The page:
Really...I'm interested in seeing any visual results...so is Eric Chan (who works with Thomas Knoll) to try to arrive at optimal results–which is what the engineers are really all about–max image quality. Anything you can add is useful. But just complaining without visual proof it, well, less useful.

     
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  • Currently Being Moderated
    Feb 20, 2012 5:18 PM   in reply to john fallavollita

    I did try Jeff's method of zeroing in 3 and importing and upgrading into 4 with results that were close but not right on. With some additonal slider movements including exposure-contrast, whites and blacks and shadow, I was able to get just about a perfect match to the LR3 zeroed flat image. So, it is possible. But, the tone curve  is left with 14 added points that would be nice to be able to easily remove and still maintain the reverse curve as a "linear" flat line default.

     
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  • Currently Being Moderated
    Feb 20, 2012 11:22 PM   in reply to john fallavollita

    It's not like Lightroom 3 lets you start from scratch either. You can kind of get there in Aperture by turning off the boosts, but even then I'm not so sure. Anyway, I tried the Lightroom 4 beta, loved the new controls, and now I'm back in 3 where all my pictures are, waiting for the official release. And heck — just switch to the old process if you want the old controls. What's all the hubbub?

     
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  • Currently Being Moderated
    Feb 20, 2012 11:43 PM   in reply to jljonathan

    jljonathan wrote:

     

    But, the tone curve  is left with 14 added points that would be nice to be able to easily remove and still maintain the reverse curve as a "linear" flat line default.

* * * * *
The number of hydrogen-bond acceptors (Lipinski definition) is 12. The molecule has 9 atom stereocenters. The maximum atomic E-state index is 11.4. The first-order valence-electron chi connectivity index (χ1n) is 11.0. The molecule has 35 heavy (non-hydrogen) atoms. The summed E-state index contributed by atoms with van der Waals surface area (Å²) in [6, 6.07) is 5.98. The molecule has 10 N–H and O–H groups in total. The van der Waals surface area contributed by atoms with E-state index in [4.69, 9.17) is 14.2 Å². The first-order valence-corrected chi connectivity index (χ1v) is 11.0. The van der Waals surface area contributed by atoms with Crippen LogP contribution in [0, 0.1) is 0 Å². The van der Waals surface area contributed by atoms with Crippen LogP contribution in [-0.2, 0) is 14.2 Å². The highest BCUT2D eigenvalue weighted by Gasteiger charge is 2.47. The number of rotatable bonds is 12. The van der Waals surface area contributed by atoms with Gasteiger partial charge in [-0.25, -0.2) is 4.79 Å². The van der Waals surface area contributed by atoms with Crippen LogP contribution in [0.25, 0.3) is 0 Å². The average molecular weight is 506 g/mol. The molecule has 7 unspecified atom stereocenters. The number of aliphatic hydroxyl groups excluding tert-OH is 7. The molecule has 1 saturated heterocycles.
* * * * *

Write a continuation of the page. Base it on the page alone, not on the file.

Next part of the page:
That might be considered a feature, not a bug...in point of fact, the old "neutral" setting wasn't really neutral, it was just a surpressed rendering. If you thought setting Brightness and Contrast to zeror and the tone curve to Linear was neutral, then you were kidding yourself...really, the old PV 2010 "neutral" settings were not neutral but only starting with really flat. There's an app for that (it's called PV 2012).

     
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  • TK2142
    407 posts
    Jan 20, 2010
    Currently Being Moderated
    Feb 21, 2012 1:02 PM   in reply to Jeff Schewe

    Jeff Schewe wrote:

     

    If you thought setting Brightness and Contrast to zeror and the tone curve to Linear was neutral, then you were kidding yourself...really, the old PV 2010 "neutral" settings were not neutral but only starting with really flat.

     

    Eric Chan seems to differ:

     

    === quote ===

    > Eric, can't you also get linear results (except for gamma
    > encoding) by simply setting all the values on the basic
    > ACR panel to zero and also setting the point tone curve to
    > zero?

    Yes, that works too and is equivalent to creating a "linear
    base tone curve" DNG profile using the DNG Profile Editor.


    === unquote ===

    (from http://forums.adobe.com/message/1210327#1210327)

     
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  • Currently Being Moderated
    Feb 21, 2012 6:47 PM   in reply to TK2142

    TK2142 wrote:

     

    Quote from Eric Chan:

    Yes, that works too and is equivalent to creating a "linear
    base tone curve" DNG profile using the DNG Profile Editor.

     

     

    So, have you actually tried this? I have...if you edit an Adobe Standard (or vender profile) and make a linear curve in the profile, then yes, you can get pretty much match the results (probably better) in PV 2012 compared to the PV 2010 linear, zeroed settings. Try it...get back to us on your results.